German court rejects Yemenis' case over US drone killings

Ramstein Air Base in Rhineland-Palatinate, SW Germany

A German court has rejected a lawsuit brought by three Yemeni men who lost two relatives in a U.S. drone strike. The men, who weren't in court Wednesday, accuse the German government of letting the United States use an air base in Germany for lethal drone strikes.
Imam Salim bin Ali Jaber, and his cousin, Walid Abdullah bin Ali Jaber, who was a policeman, were killed in the village of Khashamir in eastern Yemen when five US missiles launched from drones exploded.
While Washington believed the victims had connections with Al-Qaeda, it is known that the imam had urged residents to stand-up to the extremists and had no connections with the terrorist group.
Faisal, Ahmed Saeed and Walid Abdullah bin Ali Jaber, who brought the case to court, insist that the deceased, their family members, were strong opponents of Al-Qaeda.
The men, who are being represented by the European Center for Constitutional and Human Rights and rights group Reprieve, wanted Germany to accept legal and political responsibility for the strikes and stop the U.S. from using the Ramstein base in southwestern Germany, which serves as HQ for the United States Air Forces in Europe. Built back in 1948, it is responsible for most of the US global Drone program.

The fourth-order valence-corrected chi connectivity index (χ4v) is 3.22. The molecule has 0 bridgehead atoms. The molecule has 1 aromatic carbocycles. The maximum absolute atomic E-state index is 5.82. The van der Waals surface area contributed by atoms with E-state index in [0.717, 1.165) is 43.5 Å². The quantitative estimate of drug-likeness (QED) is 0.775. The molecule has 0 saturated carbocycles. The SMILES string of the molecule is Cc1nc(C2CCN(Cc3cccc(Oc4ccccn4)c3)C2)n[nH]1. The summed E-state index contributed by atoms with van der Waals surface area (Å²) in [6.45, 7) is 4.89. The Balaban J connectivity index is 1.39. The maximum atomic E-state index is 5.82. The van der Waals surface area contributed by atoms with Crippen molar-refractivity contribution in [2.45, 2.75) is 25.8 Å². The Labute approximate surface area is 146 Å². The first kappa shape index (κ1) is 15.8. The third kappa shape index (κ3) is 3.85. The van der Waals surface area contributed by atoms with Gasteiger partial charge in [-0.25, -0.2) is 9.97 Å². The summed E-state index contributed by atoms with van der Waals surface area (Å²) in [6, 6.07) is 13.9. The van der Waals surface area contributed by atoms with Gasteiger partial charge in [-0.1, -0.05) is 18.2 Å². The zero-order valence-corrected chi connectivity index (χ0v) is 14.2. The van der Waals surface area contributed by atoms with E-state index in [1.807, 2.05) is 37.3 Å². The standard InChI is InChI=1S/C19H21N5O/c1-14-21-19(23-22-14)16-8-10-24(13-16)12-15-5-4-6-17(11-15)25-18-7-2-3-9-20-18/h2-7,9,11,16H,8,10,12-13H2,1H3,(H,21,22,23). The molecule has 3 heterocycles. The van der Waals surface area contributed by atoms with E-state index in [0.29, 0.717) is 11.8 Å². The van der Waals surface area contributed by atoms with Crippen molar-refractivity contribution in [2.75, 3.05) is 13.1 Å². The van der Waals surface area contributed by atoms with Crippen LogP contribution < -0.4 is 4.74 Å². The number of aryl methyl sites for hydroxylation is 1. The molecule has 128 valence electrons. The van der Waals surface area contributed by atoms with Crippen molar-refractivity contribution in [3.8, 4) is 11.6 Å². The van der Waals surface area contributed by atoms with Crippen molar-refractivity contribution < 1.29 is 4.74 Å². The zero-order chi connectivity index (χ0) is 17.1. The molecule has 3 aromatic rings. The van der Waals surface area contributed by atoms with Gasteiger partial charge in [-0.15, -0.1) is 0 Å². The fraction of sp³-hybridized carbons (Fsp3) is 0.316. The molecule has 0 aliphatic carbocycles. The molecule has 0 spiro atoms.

Reprieve's legal director, Kat Craig, says there's strong evidence Ramstein is used to relay flight control data from pilots in the United States to drones in the Mideast.
In April 2014, a former US Air Force drone pilot testified that Washington was using the base as its nerve centre for drone warfare in Africa, Yemen and Pakistan.
“The entire drone war of the US military wouldn't be possible without Germany," Brandon Bryant, who resigned in 2011, told NDR television and the German newspaper Sueddeutsche Zeitung.
The Cologne administrative court ruled Wednesday that treaties meant German authorities had only limited influence on Ramstein's use, and had to balance their actions with "foreign and defense policy interests."
The German government denies U.S. air bases in Germany are used for extrajudicial killings. The US has conducted over one hundred drone strikes in Yemen since 2002; Reprieve, according to their research, suggest that the ‘targeted killing’ program kills many more people than its targets, often requiring multiple strikes.
The men plan to appeal.